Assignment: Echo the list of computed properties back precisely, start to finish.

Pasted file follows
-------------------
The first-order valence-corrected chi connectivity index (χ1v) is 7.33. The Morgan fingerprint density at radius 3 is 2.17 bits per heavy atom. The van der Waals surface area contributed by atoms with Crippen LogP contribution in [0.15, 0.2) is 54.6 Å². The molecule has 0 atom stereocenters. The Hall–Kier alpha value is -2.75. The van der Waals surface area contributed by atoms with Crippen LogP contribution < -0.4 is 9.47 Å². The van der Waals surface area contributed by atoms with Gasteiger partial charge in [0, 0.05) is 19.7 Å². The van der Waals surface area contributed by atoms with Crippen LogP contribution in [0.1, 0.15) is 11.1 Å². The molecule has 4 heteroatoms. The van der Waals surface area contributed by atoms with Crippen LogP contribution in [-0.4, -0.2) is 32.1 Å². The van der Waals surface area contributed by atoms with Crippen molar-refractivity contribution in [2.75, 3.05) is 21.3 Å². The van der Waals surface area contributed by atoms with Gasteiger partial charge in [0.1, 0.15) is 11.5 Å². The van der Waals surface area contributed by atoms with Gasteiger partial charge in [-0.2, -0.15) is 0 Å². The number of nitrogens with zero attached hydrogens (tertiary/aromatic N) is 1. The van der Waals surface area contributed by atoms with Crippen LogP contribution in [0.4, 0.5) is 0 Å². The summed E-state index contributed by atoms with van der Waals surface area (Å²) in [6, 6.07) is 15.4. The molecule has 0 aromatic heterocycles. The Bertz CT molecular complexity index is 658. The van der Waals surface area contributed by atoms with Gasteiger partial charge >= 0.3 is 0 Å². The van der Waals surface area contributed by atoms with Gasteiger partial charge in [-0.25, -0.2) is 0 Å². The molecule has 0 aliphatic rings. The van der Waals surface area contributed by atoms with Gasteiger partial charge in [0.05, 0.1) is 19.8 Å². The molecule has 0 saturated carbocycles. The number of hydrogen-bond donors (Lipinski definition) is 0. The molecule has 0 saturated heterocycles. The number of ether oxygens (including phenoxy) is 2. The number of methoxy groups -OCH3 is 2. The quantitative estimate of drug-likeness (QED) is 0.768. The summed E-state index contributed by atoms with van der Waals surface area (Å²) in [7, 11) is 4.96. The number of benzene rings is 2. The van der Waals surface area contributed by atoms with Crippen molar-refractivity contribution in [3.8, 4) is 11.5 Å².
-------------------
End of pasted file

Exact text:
The first-order valence-corrected chi connectivity index (χ1v) is 7.33. The Morgan fingerprint density at radius 3 is 2.17 bits per heavy atom. The van der Waals surface area contributed by atoms with Crippen LogP contribution in [0.15, 0.2) is 54.6 Å². The molecule has 0 atom stereocenters. The Hall–Kier alpha value is -2.75. The van der Waals surface area contributed by atoms with Crippen LogP contribution < -0.4 is 9.47 Å². The van der Waals surface area contributed by atoms with Gasteiger partial charge in [0, 0.05) is 19.7 Å². The van der Waals surface area contributed by atoms with Crippen LogP contribution in [0.1, 0.15) is 11.1 Å². The molecule has 4 heteroatoms. The van der Waals surface area contributed by atoms with Crippen LogP contribution in [-0.4, -0.2) is 32.1 Å². The van der Waals surface area contributed by atoms with Crippen molar-refractivity contribution in [2.75, 3.05) is 21.3 Å². The van der Waals surface area contributed by atoms with Gasteiger partial charge in [0.1, 0.15) is 11.5 Å². The van der Waals surface area contributed by atoms with Gasteiger partial charge in [-0.2, -0.15) is 0 Å². The number of nitrogens with zero attached hydrogens (tertiary/aromatic N) is 1. The van der Waals surface area contributed by atoms with Crippen LogP contribution in [0.4, 0.5) is 0 Å². The summed E-state index contributed by atoms with van der Waals surface area (Å²) in [6, 6.07) is 15.4. The molecule has 0 aromatic heterocycles. The Bertz CT molecular complexity index is 658. The van der Waals surface area contributed by atoms with Gasteiger partial charge >= 0.3 is 0 Å². The van der Waals surface area contributed by atoms with Gasteiger partial charge in [-0.25, -0.2) is 0 Å². The molecule has 0 aliphatic rings. The van der Waals surface area contributed by atoms with Gasteiger partial charge in [0.05, 0.1) is 19.8 Å². The molecule has 0 saturated carbocycles. The number of hydrogen-bond donors (Lipinski definition) is 0. The molecule has 0 saturated heterocycles. The number of ether oxygens (including phenoxy) is 2. The number of methoxy groups -OCH3 is 2. The quantitative estimate of drug-likeness (QED) is 0.768. The summed E-state index contributed by atoms with van der Waals surface area (Å²) in [7, 11) is 4.96. The number of benzene rings is 2. The van der Waals surface area contributed by atoms with Crippen molar-refractivity contribution in [3.8, 4) is 11.5 Å².